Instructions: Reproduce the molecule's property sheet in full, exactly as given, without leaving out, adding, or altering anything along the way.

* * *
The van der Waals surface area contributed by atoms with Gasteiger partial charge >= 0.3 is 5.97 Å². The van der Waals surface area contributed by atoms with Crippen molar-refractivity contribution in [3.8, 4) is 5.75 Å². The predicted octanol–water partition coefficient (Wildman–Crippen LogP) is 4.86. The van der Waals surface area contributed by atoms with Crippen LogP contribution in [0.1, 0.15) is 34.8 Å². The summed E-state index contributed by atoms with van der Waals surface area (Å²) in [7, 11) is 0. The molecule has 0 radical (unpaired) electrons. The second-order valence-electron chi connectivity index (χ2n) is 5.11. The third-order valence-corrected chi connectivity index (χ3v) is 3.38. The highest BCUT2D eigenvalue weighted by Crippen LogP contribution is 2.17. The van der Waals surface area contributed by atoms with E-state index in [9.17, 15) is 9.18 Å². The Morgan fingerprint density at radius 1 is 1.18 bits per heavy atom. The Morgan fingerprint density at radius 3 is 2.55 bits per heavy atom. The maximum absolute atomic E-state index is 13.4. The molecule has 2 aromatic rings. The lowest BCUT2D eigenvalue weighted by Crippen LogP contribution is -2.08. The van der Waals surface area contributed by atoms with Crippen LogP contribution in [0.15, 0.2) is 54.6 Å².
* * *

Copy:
The van der Waals surface area contributed by atoms with Gasteiger partial charge >= 0.3 is 5.97 Å². The van der Waals surface area contributed by atoms with Crippen molar-refractivity contribution in [3.8, 4) is 5.75 Å². The predicted octanol–water partition coefficient (Wildman–Crippen LogP) is 4.86. The van der Waals surface area contributed by atoms with Crippen LogP contribution in [0.1, 0.15) is 34.8 Å². The summed E-state index contributed by atoms with van der Waals surface area (Å²) in [7, 11) is 0. The molecule has 0 radical (unpaired) electrons. The second-order valence-electron chi connectivity index (χ2n) is 5.11. The third-order valence-corrected chi connectivity index (χ3v) is 3.38. The highest BCUT2D eigenvalue weighted by Crippen LogP contribution is 2.17. The van der Waals surface area contributed by atoms with E-state index in [9.17, 15) is 9.18 Å². The Morgan fingerprint density at radius 1 is 1.18 bits per heavy atom. The Morgan fingerprint density at radius 3 is 2.55 bits per heavy atom. The maximum absolute atomic E-state index is 13.4. The molecule has 2 aromatic rings. The lowest BCUT2D eigenvalue weighted by Crippen LogP contribution is -2.08. The van der Waals surface area contributed by atoms with Crippen LogP contribution in [0.15, 0.2) is 54.6 Å².